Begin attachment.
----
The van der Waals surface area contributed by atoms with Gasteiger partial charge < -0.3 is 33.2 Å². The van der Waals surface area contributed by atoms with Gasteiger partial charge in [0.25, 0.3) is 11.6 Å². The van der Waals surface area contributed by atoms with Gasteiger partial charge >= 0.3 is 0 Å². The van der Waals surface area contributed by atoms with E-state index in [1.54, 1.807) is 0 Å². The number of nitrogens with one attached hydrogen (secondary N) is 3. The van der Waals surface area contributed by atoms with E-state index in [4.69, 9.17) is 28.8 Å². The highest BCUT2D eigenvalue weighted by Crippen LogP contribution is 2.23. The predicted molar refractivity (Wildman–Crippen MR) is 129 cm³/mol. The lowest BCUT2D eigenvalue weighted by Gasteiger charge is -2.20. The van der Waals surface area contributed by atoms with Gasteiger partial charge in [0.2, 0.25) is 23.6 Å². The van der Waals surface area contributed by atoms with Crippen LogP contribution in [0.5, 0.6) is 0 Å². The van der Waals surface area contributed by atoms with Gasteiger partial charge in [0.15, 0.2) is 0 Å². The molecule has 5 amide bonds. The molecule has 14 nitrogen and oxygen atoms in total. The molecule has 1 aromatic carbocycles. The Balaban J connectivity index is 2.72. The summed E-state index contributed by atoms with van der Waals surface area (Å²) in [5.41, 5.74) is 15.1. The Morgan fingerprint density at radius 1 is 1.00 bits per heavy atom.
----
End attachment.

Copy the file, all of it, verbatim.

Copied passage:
The van der Waals surface area contributed by atoms with Gasteiger partial charge < -0.3 is 33.2 Å². The van der Waals surface area contributed by atoms with Gasteiger partial charge in [0.25, 0.3) is 11.6 Å². The van der Waals surface area contributed by atoms with Gasteiger partial charge >= 0.3 is 0 Å². The van der Waals surface area contributed by atoms with E-state index in [1.54, 1.807) is 0 Å². The number of nitrogens with one attached hydrogen (secondary N) is 3. The van der Waals surface area contributed by atoms with E-state index in [4.69, 9.17) is 28.8 Å². The highest BCUT2D eigenvalue weighted by Crippen LogP contribution is 2.23. The predicted molar refractivity (Wildman–Crippen MR) is 129 cm³/mol. The lowest BCUT2D eigenvalue weighted by Gasteiger charge is -2.20. The van der Waals surface area contributed by atoms with Gasteiger partial charge in [0.2, 0.25) is 23.6 Å². The van der Waals surface area contributed by atoms with Crippen LogP contribution in [0.5, 0.6) is 0 Å². The van der Waals surface area contributed by atoms with Gasteiger partial charge in [0.15, 0.2) is 0 Å². The molecule has 5 amide bonds. The molecule has 14 nitrogen and oxygen atoms in total. The molecule has 1 aromatic carbocycles. The Balaban J connectivity index is 2.72. The summed E-state index contributed by atoms with van der Waals surface area (Å²) in [5.41, 5.74) is 15.1. The Morgan fingerprint density at radius 1 is 1.00 bits per heavy atom.